Looking back at teenage life before my EDS diagnosis
Things make more sense when viewed through the lens of EDS
It’s hard to believe that I head back to work soon as a college counselor and history teacher in high school. I enjoy my job, so while it’s great to have time off to recharge over the summer, it’s also fun to go back to school. It reminds me of when I was a student, and how much more sense my teenage life makes now that I know I have Ehlers-Danlos syndrome (EDS).
As I’ve mentioned in previous columns, I’ve always struggled with whether to cover my EDS bruising or simply wear what I want. Over the years, I’ve gone back and forth on the matter. The bruises I used to get from playing soccer prior to my diagnosis were often extreme, and there was no way to hide them other than with pants. As a teenager, managing that was hard because teenagers want to fit in and wear what they like, but I’d often be self-conscious about how my legs looked. Most of the time, I just gave in, wore what I wanted, and sported my bruises like battle scars.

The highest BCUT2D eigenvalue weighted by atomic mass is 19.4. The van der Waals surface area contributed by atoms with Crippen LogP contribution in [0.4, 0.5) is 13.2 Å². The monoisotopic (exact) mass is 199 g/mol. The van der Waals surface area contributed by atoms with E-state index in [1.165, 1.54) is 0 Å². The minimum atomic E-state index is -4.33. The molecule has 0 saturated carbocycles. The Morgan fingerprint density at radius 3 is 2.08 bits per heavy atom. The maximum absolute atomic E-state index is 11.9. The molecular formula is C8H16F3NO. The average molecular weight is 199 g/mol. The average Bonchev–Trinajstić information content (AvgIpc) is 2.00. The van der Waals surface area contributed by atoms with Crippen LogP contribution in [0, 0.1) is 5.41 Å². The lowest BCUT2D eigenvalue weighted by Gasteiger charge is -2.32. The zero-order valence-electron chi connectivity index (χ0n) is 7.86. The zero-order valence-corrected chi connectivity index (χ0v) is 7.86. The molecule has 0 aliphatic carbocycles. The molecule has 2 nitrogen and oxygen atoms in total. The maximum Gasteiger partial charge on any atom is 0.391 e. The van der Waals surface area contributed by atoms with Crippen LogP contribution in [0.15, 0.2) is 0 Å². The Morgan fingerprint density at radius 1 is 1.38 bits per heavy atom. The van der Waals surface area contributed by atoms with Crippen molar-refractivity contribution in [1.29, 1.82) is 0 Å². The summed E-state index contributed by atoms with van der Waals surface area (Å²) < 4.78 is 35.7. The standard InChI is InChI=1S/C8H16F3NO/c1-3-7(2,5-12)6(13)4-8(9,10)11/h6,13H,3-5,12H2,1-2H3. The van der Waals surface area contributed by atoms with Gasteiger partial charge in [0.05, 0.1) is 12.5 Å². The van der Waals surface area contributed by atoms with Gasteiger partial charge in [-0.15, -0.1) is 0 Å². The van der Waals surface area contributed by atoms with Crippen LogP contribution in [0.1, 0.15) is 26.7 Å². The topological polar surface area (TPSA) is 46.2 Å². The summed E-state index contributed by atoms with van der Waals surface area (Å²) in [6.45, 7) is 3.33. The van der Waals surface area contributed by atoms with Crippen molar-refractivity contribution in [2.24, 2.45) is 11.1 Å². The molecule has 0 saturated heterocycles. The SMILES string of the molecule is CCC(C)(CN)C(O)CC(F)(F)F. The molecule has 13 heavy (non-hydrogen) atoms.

I enjoyed school, as I love to learn, but I was never particularly confident in my friendships. My friends were kind and generous, but I didn’t live near any of them, which made getting together outside of school difficult. They often did things without me because they could all easily gather and I couldn’t. Looking back, I wonder how much of the stress I felt about those situations was normal teenage emotions and how much was due to anxiety.
Like so many others with EDS, I have anxiety, but wasn’t diagnosed until later in life. I understand now that I’ve had it my entire life but had learned to self-manage it to an extent. (Or at least I thought I had.) Sometimes, though, life can get overwhelming, which prompts anxiety to flare. (It was during one of those incidents that I was diagnosed.) I realize now that I wasn’t actually managing my anxiety when I was younger, but rather just plowing through it because I didn’t know any better.
Now that I have the proper tools to handle it, including tips and tricks I learned, as well as a low dose of medication, it’s incredible how much better things are. While it’s easy to look back and wonder how high school might have been different if I had known that I had EDS, being a teenager is tough even without a chronic condition. I hope that my experiences growing up with EDS makes me more understanding as an educator.
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